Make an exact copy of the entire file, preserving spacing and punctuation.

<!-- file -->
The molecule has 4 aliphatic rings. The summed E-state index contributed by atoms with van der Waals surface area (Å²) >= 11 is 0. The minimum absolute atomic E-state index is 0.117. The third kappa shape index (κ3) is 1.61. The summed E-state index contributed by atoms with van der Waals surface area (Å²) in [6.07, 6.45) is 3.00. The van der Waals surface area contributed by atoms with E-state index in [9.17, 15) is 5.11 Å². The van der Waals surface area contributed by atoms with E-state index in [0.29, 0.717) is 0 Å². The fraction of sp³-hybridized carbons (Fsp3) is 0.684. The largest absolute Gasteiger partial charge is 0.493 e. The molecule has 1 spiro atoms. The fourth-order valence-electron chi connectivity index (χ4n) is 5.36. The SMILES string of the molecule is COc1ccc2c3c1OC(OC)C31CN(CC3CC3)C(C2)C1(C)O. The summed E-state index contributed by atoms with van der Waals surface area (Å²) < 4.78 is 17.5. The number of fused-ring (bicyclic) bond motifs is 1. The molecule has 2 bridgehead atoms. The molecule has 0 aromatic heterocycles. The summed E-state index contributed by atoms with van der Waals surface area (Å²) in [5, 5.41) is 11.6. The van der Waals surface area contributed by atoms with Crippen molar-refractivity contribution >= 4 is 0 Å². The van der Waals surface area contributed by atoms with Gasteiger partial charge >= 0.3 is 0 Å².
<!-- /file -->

The molecule has 4 aliphatic rings. The summed E-state index contributed by atoms with van der Waals surface area (Å²) >= 11 is 0. The minimum absolute atomic E-state index is 0.117. The third kappa shape index (κ3) is 1.61. The summed E-state index contributed by atoms with van der Waals surface area (Å²) in [6.07, 6.45) is 3.00. The van der Waals surface area contributed by atoms with E-state index in [9.17, 15) is 5.11 Å². The van der Waals surface area contributed by atoms with E-state index in [0.29, 0.717) is 0 Å². The fraction of sp³-hybridized carbons (Fsp3) is 0.684. The largest absolute Gasteiger partial charge is 0.493 e. The molecule has 1 spiro atoms. The fourth-order valence-electron chi connectivity index (χ4n) is 5.36. The SMILES string of the molecule is COc1ccc2c3c1OC(OC)C31CN(CC3CC3)C(C2)C1(C)O. The summed E-state index contributed by atoms with van der Waals surface area (Å²) < 4.78 is 17.5. The number of fused-ring (bicyclic) bond motifs is 1. The molecule has 2 bridgehead atoms. The molecule has 0 aromatic heterocycles. The summed E-state index contributed by atoms with van der Waals surface area (Å²) in [5, 5.41) is 11.6. The van der Waals surface area contributed by atoms with Crippen molar-refractivity contribution >= 4 is 0 Å². The van der Waals surface area contributed by atoms with Gasteiger partial charge >= 0.3 is 0 Å².